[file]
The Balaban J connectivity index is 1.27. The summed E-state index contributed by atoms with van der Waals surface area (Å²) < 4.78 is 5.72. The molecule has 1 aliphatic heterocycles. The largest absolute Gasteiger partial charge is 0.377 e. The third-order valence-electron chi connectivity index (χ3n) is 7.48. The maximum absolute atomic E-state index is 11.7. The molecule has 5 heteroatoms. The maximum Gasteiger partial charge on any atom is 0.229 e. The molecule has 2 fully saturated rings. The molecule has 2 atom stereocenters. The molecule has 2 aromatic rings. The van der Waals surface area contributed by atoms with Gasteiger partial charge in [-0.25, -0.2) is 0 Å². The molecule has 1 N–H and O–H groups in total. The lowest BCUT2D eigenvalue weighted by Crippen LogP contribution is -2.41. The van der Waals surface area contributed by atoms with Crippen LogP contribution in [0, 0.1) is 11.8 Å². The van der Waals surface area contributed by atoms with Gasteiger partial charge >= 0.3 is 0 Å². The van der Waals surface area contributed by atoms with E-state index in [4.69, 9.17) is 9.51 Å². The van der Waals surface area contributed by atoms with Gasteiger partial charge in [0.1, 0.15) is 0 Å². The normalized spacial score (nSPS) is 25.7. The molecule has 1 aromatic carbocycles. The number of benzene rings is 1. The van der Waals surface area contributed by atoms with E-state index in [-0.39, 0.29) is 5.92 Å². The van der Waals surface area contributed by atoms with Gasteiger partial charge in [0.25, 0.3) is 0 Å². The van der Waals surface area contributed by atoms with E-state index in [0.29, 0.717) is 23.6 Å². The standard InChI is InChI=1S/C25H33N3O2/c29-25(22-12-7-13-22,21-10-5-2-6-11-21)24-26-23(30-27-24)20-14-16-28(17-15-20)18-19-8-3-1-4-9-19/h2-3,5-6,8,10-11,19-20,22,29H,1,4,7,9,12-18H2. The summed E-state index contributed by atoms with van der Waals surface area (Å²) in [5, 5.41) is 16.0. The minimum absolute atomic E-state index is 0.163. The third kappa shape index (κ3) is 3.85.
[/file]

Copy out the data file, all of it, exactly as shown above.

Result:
The Balaban J connectivity index is 1.27. The summed E-state index contributed by atoms with van der Waals surface area (Å²) < 4.78 is 5.72. The molecule has 1 aliphatic heterocycles. The largest absolute Gasteiger partial charge is 0.377 e. The third-order valence-electron chi connectivity index (χ3n) is 7.48. The maximum absolute atomic E-state index is 11.7. The molecule has 5 heteroatoms. The maximum Gasteiger partial charge on any atom is 0.229 e. The molecule has 2 fully saturated rings. The molecule has 2 atom stereocenters. The molecule has 2 aromatic rings. The van der Waals surface area contributed by atoms with Gasteiger partial charge in [-0.25, -0.2) is 0 Å². The molecule has 1 N–H and O–H groups in total. The lowest BCUT2D eigenvalue weighted by Crippen LogP contribution is -2.41. The van der Waals surface area contributed by atoms with Crippen LogP contribution in [0, 0.1) is 11.8 Å². The van der Waals surface area contributed by atoms with Gasteiger partial charge >= 0.3 is 0 Å². The van der Waals surface area contributed by atoms with E-state index in [4.69, 9.17) is 9.51 Å². The van der Waals surface area contributed by atoms with Gasteiger partial charge in [0.1, 0.15) is 0 Å². The normalized spacial score (nSPS) is 25.7. The molecule has 1 aromatic carbocycles. The number of benzene rings is 1. The van der Waals surface area contributed by atoms with E-state index in [-0.39, 0.29) is 5.92 Å². The van der Waals surface area contributed by atoms with Gasteiger partial charge in [0.25, 0.3) is 0 Å². The van der Waals surface area contributed by atoms with E-state index in [0.29, 0.717) is 23.6 Å². The standard InChI is InChI=1S/C25H33N3O2/c29-25(22-12-7-13-22,21-10-5-2-6-11-21)24-26-23(30-27-24)20-14-16-28(17-15-20)18-19-8-3-1-4-9-19/h2-3,5-6,8,10-11,19-20,22,29H,1,4,7,9,12-18H2. The summed E-state index contributed by atoms with van der Waals surface area (Å²) in [5, 5.41) is 16.0. The minimum absolute atomic E-state index is 0.163. The third kappa shape index (κ3) is 3.85.